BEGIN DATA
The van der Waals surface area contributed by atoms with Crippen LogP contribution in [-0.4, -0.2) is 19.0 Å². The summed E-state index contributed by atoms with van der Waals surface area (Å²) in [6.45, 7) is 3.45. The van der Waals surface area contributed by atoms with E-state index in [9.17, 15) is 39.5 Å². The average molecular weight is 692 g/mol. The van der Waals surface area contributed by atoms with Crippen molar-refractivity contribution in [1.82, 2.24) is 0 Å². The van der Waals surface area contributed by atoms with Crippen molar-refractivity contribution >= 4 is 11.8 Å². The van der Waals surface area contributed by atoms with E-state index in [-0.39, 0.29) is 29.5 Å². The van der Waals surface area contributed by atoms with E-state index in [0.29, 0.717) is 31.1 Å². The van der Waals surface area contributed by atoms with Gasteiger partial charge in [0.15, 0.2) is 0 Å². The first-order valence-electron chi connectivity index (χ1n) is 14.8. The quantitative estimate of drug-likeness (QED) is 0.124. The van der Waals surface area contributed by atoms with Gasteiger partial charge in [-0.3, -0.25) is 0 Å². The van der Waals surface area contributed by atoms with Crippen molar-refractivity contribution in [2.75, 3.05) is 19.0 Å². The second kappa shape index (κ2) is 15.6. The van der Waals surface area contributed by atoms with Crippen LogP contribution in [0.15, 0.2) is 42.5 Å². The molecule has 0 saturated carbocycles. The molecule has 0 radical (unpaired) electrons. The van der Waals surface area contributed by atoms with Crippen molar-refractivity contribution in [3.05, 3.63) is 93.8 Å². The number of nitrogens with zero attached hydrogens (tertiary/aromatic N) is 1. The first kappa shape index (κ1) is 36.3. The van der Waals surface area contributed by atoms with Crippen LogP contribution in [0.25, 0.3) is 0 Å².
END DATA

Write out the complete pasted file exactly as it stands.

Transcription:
The van der Waals surface area contributed by atoms with Crippen LogP contribution in [-0.4, -0.2) is 19.0 Å². The summed E-state index contributed by atoms with van der Waals surface area (Å²) in [6.45, 7) is 3.45. The van der Waals surface area contributed by atoms with E-state index in [9.17, 15) is 39.5 Å². The average molecular weight is 692 g/mol. The van der Waals surface area contributed by atoms with Crippen molar-refractivity contribution in [1.82, 2.24) is 0 Å². The van der Waals surface area contributed by atoms with Crippen molar-refractivity contribution >= 4 is 11.8 Å². The van der Waals surface area contributed by atoms with E-state index in [-0.39, 0.29) is 29.5 Å². The van der Waals surface area contributed by atoms with E-state index in [0.29, 0.717) is 31.1 Å². The van der Waals surface area contributed by atoms with Gasteiger partial charge in [0.15, 0.2) is 0 Å². The first-order valence-electron chi connectivity index (χ1n) is 14.8. The quantitative estimate of drug-likeness (QED) is 0.124. The van der Waals surface area contributed by atoms with Gasteiger partial charge in [-0.3, -0.25) is 0 Å². The van der Waals surface area contributed by atoms with Crippen molar-refractivity contribution in [2.75, 3.05) is 19.0 Å². The second kappa shape index (κ2) is 15.6. The van der Waals surface area contributed by atoms with Crippen LogP contribution in [0.15, 0.2) is 42.5 Å². The molecule has 0 saturated carbocycles. The molecule has 0 radical (unpaired) electrons. The van der Waals surface area contributed by atoms with Crippen molar-refractivity contribution in [3.05, 3.63) is 93.8 Å². The number of nitrogens with zero attached hydrogens (tertiary/aromatic N) is 1. The first kappa shape index (κ1) is 36.3. The van der Waals surface area contributed by atoms with Crippen LogP contribution in [0.25, 0.3) is 0 Å².